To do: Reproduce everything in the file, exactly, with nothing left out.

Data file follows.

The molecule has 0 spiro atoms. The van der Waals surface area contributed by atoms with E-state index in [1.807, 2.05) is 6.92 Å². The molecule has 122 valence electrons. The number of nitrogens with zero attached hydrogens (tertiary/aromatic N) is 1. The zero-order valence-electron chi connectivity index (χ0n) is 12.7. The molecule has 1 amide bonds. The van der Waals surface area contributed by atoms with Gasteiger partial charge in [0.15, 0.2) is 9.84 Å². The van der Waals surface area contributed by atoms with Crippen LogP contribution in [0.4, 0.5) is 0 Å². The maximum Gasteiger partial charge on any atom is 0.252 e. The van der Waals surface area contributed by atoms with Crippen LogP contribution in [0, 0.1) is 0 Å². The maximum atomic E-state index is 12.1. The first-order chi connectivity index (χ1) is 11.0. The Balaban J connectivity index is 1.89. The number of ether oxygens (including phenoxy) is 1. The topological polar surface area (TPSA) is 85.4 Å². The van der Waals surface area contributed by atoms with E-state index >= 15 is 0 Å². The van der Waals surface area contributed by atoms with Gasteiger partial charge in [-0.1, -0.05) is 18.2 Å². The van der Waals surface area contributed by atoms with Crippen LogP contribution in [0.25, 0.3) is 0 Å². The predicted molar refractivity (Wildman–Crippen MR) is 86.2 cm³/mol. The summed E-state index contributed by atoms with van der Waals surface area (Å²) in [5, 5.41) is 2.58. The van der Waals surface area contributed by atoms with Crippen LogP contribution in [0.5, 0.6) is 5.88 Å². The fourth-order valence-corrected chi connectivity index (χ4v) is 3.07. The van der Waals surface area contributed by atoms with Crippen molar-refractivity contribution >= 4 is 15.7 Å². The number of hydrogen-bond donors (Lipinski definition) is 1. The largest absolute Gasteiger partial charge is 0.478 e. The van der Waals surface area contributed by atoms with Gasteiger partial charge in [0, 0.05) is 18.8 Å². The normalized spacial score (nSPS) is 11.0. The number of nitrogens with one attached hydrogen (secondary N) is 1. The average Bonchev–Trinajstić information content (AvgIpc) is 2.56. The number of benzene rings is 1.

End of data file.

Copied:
The molecule has 0 spiro atoms. The van der Waals surface area contributed by atoms with E-state index in [1.807, 2.05) is 6.92 Å². The molecule has 122 valence electrons. The number of nitrogens with zero attached hydrogens (tertiary/aromatic N) is 1. The zero-order valence-electron chi connectivity index (χ0n) is 12.7. The molecule has 1 amide bonds. The van der Waals surface area contributed by atoms with Gasteiger partial charge in [0.15, 0.2) is 9.84 Å². The van der Waals surface area contributed by atoms with Crippen LogP contribution in [0.4, 0.5) is 0 Å². The maximum Gasteiger partial charge on any atom is 0.252 e. The van der Waals surface area contributed by atoms with Crippen LogP contribution in [0, 0.1) is 0 Å². The maximum atomic E-state index is 12.1. The first-order chi connectivity index (χ1) is 11.0. The Balaban J connectivity index is 1.89. The number of ether oxygens (including phenoxy) is 1. The topological polar surface area (TPSA) is 85.4 Å². The van der Waals surface area contributed by atoms with E-state index >= 15 is 0 Å². The van der Waals surface area contributed by atoms with Gasteiger partial charge in [-0.1, -0.05) is 18.2 Å². The van der Waals surface area contributed by atoms with Crippen LogP contribution in [0.25, 0.3) is 0 Å². The predicted molar refractivity (Wildman–Crippen MR) is 86.2 cm³/mol. The summed E-state index contributed by atoms with van der Waals surface area (Å²) in [5, 5.41) is 2.58. The van der Waals surface area contributed by atoms with Crippen LogP contribution in [0.5, 0.6) is 5.88 Å². The fourth-order valence-corrected chi connectivity index (χ4v) is 3.07. The van der Waals surface area contributed by atoms with Crippen molar-refractivity contribution >= 4 is 15.7 Å². The number of hydrogen-bond donors (Lipinski definition) is 1. The largest absolute Gasteiger partial charge is 0.478 e. The van der Waals surface area contributed by atoms with Gasteiger partial charge in [0, 0.05) is 18.8 Å². The normalized spacial score (nSPS) is 11.0. The number of nitrogens with one attached hydrogen (secondary N) is 1. The average Bonchev–Trinajstić information content (AvgIpc) is 2.56. The number of benzene rings is 1.